How to Teach Your Child to Tell Time

    Posted by Tiara Swinson on January 16, 2020

    As adults, there are many skills we take for granted, but the truth is, we had to learn these skills, through hard work and perseverance. The quintessential example of this, of course, is telling time on an analog clock! As adults, we seldom think of the mental somersaults required to tell time on a traditional clock, but that changes when you have children. Read below to learn how to teach your child to read a clock, and help them get a jump start on their own education and independence. 

    Is Your Child Old Enough to Tell Time?

    kid and clockAs a child's brain develops, their neural connections become better equipped to comprehend concepts, that once were too advanced for them. For example, the idea of object permanence (and the end of fascination with peek-a-boo!) or understanding the reality of dangers and consequences are intellectual growths we acquire with age. The same holds true for telling time. 

    So, how old should your children be when you teach them about time?

    There are a few key ages where you should teach your child about time -- but remember this is an incremental process:

    • Age 5-6: 
      Children should be able to read the hour and half hour markers on an analog clock, and draw the corresponding times as well.
    • Age 6-7:
      Children should know the number of minutes in an hour and the number of hours in a day.
      Children should be able to tell / draw time in five minute increments,
      Children should be able to comprehend quarter to / quarter past concepts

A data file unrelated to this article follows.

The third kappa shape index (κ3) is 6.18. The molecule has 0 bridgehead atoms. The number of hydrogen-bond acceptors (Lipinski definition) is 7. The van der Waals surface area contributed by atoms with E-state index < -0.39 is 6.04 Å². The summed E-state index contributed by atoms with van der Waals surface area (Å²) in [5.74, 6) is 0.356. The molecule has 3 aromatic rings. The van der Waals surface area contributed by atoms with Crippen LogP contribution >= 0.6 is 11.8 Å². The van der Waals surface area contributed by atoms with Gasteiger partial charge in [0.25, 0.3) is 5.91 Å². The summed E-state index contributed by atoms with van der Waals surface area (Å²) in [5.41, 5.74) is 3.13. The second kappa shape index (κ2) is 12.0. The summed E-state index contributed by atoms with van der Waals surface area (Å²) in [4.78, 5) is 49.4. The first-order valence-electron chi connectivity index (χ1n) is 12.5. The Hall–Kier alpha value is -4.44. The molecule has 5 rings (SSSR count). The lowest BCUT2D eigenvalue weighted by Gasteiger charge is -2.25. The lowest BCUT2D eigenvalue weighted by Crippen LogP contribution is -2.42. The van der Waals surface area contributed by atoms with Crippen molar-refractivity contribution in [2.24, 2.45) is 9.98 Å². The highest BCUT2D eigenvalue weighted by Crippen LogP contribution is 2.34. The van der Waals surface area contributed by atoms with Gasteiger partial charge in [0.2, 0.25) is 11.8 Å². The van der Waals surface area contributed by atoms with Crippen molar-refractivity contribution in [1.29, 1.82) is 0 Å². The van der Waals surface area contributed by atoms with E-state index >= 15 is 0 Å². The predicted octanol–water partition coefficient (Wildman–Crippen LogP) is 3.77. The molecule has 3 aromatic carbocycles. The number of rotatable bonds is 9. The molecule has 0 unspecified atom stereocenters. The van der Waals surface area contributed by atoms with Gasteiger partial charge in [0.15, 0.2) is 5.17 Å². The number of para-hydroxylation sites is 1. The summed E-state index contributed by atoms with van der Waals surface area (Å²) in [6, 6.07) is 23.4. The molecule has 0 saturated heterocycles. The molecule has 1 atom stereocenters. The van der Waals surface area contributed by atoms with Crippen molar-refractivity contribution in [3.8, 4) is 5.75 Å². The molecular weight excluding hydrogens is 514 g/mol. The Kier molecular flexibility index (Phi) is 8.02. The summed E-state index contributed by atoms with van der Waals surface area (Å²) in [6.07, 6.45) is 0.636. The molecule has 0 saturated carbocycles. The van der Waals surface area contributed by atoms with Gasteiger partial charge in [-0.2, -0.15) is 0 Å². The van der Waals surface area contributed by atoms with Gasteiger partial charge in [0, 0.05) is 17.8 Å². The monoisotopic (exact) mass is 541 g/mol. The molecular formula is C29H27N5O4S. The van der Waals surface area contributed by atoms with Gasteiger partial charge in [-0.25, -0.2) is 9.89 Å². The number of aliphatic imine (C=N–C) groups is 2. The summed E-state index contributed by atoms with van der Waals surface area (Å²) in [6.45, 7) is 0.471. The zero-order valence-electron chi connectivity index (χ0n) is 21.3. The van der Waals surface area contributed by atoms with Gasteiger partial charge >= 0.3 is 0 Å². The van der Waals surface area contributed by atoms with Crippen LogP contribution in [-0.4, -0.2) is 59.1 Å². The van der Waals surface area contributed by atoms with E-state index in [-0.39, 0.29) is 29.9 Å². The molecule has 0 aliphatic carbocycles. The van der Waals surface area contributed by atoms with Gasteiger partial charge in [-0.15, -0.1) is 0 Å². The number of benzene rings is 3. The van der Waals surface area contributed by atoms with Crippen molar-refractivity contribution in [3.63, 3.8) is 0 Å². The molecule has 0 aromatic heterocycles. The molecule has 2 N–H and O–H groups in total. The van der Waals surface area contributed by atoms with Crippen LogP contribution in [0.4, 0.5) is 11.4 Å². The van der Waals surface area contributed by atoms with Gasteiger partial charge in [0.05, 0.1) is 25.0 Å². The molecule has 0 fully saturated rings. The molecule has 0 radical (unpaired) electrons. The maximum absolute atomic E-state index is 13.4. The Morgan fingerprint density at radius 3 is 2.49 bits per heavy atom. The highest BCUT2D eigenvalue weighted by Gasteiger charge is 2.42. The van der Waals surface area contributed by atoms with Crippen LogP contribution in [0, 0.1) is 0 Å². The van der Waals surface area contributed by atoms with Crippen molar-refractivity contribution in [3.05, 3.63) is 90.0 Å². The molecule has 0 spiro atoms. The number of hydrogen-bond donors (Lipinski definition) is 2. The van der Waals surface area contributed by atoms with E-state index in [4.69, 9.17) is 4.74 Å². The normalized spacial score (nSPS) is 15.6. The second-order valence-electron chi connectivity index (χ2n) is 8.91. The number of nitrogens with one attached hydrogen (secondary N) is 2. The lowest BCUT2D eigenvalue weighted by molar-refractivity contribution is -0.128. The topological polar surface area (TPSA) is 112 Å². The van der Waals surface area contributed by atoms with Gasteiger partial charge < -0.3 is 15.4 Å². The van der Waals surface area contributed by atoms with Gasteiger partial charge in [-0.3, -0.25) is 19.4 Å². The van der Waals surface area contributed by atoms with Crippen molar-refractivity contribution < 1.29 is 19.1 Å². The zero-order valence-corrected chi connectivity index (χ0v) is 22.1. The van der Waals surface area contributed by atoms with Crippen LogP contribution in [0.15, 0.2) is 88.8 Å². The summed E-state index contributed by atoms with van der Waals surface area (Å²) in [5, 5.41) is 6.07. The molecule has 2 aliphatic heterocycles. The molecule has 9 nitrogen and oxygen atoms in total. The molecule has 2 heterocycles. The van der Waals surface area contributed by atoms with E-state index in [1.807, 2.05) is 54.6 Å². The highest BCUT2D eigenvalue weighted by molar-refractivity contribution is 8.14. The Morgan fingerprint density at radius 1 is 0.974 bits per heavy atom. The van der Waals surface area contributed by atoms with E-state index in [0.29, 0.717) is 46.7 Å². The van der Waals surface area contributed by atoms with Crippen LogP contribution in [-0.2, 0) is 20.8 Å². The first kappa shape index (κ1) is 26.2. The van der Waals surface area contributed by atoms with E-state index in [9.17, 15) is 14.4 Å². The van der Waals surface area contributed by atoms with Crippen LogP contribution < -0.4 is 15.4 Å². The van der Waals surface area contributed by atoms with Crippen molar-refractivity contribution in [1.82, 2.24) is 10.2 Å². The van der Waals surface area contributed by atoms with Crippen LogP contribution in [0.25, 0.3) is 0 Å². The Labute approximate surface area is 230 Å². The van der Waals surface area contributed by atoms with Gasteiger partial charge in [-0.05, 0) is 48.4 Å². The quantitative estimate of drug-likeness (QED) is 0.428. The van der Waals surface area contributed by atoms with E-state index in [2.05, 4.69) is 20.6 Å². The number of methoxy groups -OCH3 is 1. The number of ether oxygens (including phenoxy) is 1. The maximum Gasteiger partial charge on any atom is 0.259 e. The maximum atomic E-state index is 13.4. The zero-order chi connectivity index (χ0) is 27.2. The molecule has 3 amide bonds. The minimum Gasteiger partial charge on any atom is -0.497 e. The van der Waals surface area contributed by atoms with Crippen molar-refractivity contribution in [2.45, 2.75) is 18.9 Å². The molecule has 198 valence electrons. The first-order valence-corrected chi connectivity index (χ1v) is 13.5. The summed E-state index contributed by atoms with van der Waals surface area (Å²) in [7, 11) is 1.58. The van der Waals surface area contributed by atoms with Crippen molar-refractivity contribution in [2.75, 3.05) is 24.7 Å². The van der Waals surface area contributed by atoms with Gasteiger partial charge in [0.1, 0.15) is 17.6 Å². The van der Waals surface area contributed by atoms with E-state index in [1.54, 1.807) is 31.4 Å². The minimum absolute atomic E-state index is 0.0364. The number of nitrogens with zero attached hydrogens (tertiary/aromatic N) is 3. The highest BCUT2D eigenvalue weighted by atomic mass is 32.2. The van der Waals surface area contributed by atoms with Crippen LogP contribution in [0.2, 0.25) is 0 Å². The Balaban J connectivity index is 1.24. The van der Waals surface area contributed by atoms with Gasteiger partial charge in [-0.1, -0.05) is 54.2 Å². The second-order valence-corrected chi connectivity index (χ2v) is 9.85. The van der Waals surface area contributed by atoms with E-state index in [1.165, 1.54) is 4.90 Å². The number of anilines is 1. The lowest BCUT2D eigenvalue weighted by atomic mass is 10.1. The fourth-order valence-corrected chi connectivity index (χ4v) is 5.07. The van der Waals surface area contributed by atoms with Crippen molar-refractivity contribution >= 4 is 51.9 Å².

• Ages 7-8:
      Children should be able to read an analog clock, using 12 hour clocks, 24 hour clocks, and Roman Numerals (I-XII).
      Children should be able to compare time (by hours, minutes, and even seconds).
      Children should be comfortable using time-specific vocabulary (o’clock, a.m./p.m., morning, afternoon, noon and midnight).

    Teaching Your Child to Tell Time

    Before a child can tell time, they need to understand the basics of what goes into telling time. Follow the below processes to ensure your child has the foundational knowledge to read a clock:

    1. Practice Counting to 60: Before they can run, they have to walk. Similarly, before they can tell time, they have to know all their numbers up until 60, comfortably. Help them learn by having them read the numbers from a chart, write them, and recite them from memory.
    2. Practice Counting by Fives: Once your child has learned to count to 60, teach them to count to 60 by fives. Your child will have mastered this when they can recite and write from 0-60, from memory. 
      Check YouTube for some catchy tunes to ease the process. 
    • Introduce Your Child to the Concept of Time: Time, is actually quite a radical process (one that took humans a few thousand years to understand and record).
      Start by introducing your child to the concepts of morning, noon, evening, and night time.
      Then, ask your child when certain routine activities happen. (i.e. "When do we eat breakfast?" or "What do we do in the morning?").
      Once your child can understand these divisions of the day, they're on track to understanding time!
    • Make a Model Clock Together: Pick up a paper plate, and enthusiastically tell your child "Today we're making our own clocks!" Keep an analog clock next to you, to use for reference. There are many websites available with free lesson plans on how to do this at home.
      Be sure to focus on the important markers (12, 3, 6, 9), as well as the Hour Hand and Minute Hand during construction.